In his autobiography, Clair, who previously had directed a sequence in RKO's 1943 picture Forever and a Day (see above entry), noted that he was still under contract at RKO when the film was made, but following its disappointing showing, convinced the studio to relieve him of his contractual obligations. Clair then returned to France, where he remained for the rest of his career. Actor Paul Olivier died shortly after the film was shot. In Jul 1949, HR announced that British actress Virginia Keighley was filing a $100,000 damage suit against RKO, claiming that Clair asked her to fly to Paris from London to do a screen test, then after the test, told her that the part was already cast, but later used some of her test in the film without her permission or compensation. The disposition of the suit is not known, and Keighley's appearance in the final film has not been confirmed. More Less

BIBLIOGRAPHIC SOURCES
SOURCE
DATE
PAGE
Box Office
25 Oct 1947.
---
Daily Variety
21 Oct 1947.
---
Film Daily
22 Oct 1947.
---
Hollywood Reporter
7 Jun 46
p. 1.
Hollywood Reporter
24 Jul 46
p. 13.
Hollywood Reporter
22 Oct 46
p. 3.
Hollywood Reporter
14 Jan 47
p. 2.
Hollywood Reporter
31 Mar 47
p. 7.
Hollywood Reporter
1 Apr 47
p. 9.
Hollywood Reporter
4 Apr 47
p. 17.
Hollywood Reporter
14 Jul 47
p. 1.
Hollywood Reporter
30 Jul 47
p. 13.
Hollywood Reporter
15 Sep 47
p. 2.
Hollywood Reporter
20 Oct 47
p. 3.
Hollywood Reporter
17 Dec 47
p. 6.
Hollywood Reporter
1 Jul 49
p. 1, 9
Life
10 Nov 47
pp. 67-71.
Los Angeles Times
29 Dec 47
p. 11.
Motion Picture Herald Product Digest
25 Oct 1947.
---
New York Times
22 Oct 47
p. 37.
New York Times
26 Oct 1947.
---
Variety
22 Oct 47
p. 12.
CAST
PRODUCTION CREDITS
NAME
PARENT COMPANY
PRODUCTION TEXT
A René Clair Production
DISTRIBUTION COMPANY
NAME
CREDITED AS
CREDIT
DIRECTORS
Réalisée [Dir]
Assistant réalisateur [Asst dir]
Dir of addl scenes
PRODUCER
Assoc in prod [Assoc prod]
WRITERS
Écrite par [Wrt]
English adpt
PHOTOGRAPHY
Directeur de la photographie [Dir of photog]
Prises de vues [Cam]
ART DIRECTORS
Decors [Art dir]
Assistant decorateurs [Asst art dir]
Assistant decorateurs [Asst art dir]
FILM EDITOR
Montage
SET DECORATOR
Ensemblier [Film ed]
COSTUMES
Robes [Gowns]
Costumes
MUSIC
Musique [Mus]
SOUND
Prise de son [Sd rec]
PRODUCTION MISC
Regisseur général [Prod mgr]
Administrateur
Directeur de production [Head of prod]
SOURCES
SONGS
"Place Pigalle," words and music by M. Alstone and Maurice Chevalier.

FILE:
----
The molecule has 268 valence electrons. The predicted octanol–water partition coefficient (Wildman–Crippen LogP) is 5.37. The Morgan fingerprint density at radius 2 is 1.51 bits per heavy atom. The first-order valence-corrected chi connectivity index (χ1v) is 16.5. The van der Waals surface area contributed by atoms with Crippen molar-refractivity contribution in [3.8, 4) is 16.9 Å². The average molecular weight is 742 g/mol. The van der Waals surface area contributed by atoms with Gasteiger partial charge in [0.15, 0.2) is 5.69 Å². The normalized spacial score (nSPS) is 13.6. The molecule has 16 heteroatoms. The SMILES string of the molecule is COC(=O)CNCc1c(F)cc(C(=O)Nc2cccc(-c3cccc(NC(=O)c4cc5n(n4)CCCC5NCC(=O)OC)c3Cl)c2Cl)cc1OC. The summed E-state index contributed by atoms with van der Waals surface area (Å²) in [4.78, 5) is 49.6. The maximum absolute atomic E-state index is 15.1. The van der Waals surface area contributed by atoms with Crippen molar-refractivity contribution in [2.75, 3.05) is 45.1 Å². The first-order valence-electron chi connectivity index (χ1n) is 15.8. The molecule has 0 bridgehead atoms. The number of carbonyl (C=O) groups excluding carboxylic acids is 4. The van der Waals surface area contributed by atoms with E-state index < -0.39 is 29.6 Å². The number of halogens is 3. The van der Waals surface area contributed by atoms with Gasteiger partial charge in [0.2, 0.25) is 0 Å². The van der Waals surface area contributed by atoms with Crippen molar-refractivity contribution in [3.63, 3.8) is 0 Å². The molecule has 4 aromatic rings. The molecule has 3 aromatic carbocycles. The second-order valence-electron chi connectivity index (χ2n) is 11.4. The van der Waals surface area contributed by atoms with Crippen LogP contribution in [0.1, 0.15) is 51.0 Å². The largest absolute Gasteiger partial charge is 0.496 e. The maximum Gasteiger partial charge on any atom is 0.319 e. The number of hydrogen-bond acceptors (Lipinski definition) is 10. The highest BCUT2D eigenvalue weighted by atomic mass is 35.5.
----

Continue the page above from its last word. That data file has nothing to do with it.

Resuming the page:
DETAILS
Alternate Titles:
Golden Silence
Le Silence est d'or
Release Date:
1947
Premiere Information:
Paris opening: May 1947
New York opening: 21 October 1947
Los Angeles opening: 27 December 1947
Production Date:
completed January 1947 at Joinville Studios, Paris
prologue began 31 March 1947 at RKO-Pathé Studios, New York City--Harlem
Copyright Claimant:
RKO Radio Pictures, inc.
Copyright Date:
22 October 1947
Copyright Number:
LP1363
Physical Properties:
Sound
RCA Sound System
Black and White
Duration(in mins):
88-90
Countries:
France, United States
Language:
English
PCA No:
12740
SYNOPSIS

In turn-of-the-century Paris, middle-aged film director Emile Clément divides his time between making movies and romancing young women. When his best friend Jacques, a handsome, young actor, becomes despondent because his girl friend has left him for a wealthy man, Emile coaches him in the art of flirtation and lovemaking. Later, Emile learns that music hall entertainer Célestin, an old friend whose now-deceased wife was once Emile's lover, has recently lost his sister and is going on tour, leaving his daughter to fend for herself. The next day, a saddened Emile says goodbye to Jacques, who has to leave Paris to complete his Army service. Upon returning home that night, Emile is approached by a young woman, who introduces herself as Célestin's daughter Madeleine. Although Madeleine reveals to Emile that her mother often spoke of him in loving terms, Emile sends her away, instructing her to return in the morning. Instead of leaving, Madeleine plants herself outside Emile's house, and when she starts to walk off with a strange man, Emile rushes out to retrieve her. Emile invites her to spend the night, and later, realizing that she is a naïve country girl, insists that she move in with him and his housekeeper. Emile then sets out to protect Madeleine from all men and orders his film crew to guard her like their daughter. During a music hall performance one evening, Emile puts his arm around Madeleine to discourage the advances of an admirer and finds himself enjoying the unplanned intimacy. Later, an unsuspecting Madeleine breaks into tears, telling Emile that she is depressed because men are not attracted to her. ... +